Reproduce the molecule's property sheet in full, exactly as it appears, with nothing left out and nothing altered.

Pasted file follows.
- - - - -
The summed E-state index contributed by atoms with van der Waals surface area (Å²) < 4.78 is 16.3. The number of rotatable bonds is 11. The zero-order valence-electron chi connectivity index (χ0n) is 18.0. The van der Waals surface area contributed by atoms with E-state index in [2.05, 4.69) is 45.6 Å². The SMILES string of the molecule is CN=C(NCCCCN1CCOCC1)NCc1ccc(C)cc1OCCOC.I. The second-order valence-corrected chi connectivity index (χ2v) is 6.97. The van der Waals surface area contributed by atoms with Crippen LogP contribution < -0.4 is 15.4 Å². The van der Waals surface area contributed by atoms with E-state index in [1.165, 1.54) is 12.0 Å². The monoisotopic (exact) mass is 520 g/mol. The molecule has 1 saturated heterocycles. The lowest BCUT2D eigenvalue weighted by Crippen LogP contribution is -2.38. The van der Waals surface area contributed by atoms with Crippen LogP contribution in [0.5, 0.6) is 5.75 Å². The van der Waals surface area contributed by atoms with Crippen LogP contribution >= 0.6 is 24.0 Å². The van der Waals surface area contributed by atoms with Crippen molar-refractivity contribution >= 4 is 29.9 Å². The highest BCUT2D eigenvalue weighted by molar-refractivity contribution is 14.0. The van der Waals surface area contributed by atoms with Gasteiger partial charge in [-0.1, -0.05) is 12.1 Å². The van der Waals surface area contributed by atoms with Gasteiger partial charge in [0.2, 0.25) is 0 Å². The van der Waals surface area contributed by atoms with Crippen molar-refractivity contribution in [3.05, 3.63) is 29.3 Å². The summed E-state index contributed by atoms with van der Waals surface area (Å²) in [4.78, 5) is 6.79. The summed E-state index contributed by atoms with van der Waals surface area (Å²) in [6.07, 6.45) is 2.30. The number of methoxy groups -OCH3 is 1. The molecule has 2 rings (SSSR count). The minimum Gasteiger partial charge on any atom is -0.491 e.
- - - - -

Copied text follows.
The summed E-state index contributed by atoms with van der Waals surface area (Å²) < 4.78 is 16.3. The number of rotatable bonds is 11. The zero-order valence-electron chi connectivity index (χ0n) is 18.0. The van der Waals surface area contributed by atoms with E-state index in [2.05, 4.69) is 45.6 Å². The SMILES string of the molecule is CN=C(NCCCCN1CCOCC1)NCc1ccc(C)cc1OCCOC.I. The second-order valence-corrected chi connectivity index (χ2v) is 6.97. The van der Waals surface area contributed by atoms with Crippen LogP contribution < -0.4 is 15.4 Å². The van der Waals surface area contributed by atoms with E-state index in [1.165, 1.54) is 12.0 Å². The monoisotopic (exact) mass is 520 g/mol. The molecule has 1 saturated heterocycles. The lowest BCUT2D eigenvalue weighted by Crippen LogP contribution is -2.38. The van der Waals surface area contributed by atoms with Crippen LogP contribution in [0.5, 0.6) is 5.75 Å². The van der Waals surface area contributed by atoms with Crippen LogP contribution >= 0.6 is 24.0 Å². The van der Waals surface area contributed by atoms with Crippen molar-refractivity contribution >= 4 is 29.9 Å². The highest BCUT2D eigenvalue weighted by molar-refractivity contribution is 14.0. The van der Waals surface area contributed by atoms with Gasteiger partial charge in [-0.1, -0.05) is 12.1 Å². The van der Waals surface area contributed by atoms with Gasteiger partial charge in [0.2, 0.25) is 0 Å². The van der Waals surface area contributed by atoms with Crippen molar-refractivity contribution in [3.05, 3.63) is 29.3 Å². The summed E-state index contributed by atoms with van der Waals surface area (Å²) in [4.78, 5) is 6.79. The summed E-state index contributed by atoms with van der Waals surface area (Å²) in [6.07, 6.45) is 2.30. The number of methoxy groups -OCH3 is 1. The molecule has 2 rings (SSSR count). The minimum Gasteiger partial charge on any atom is -0.491 e.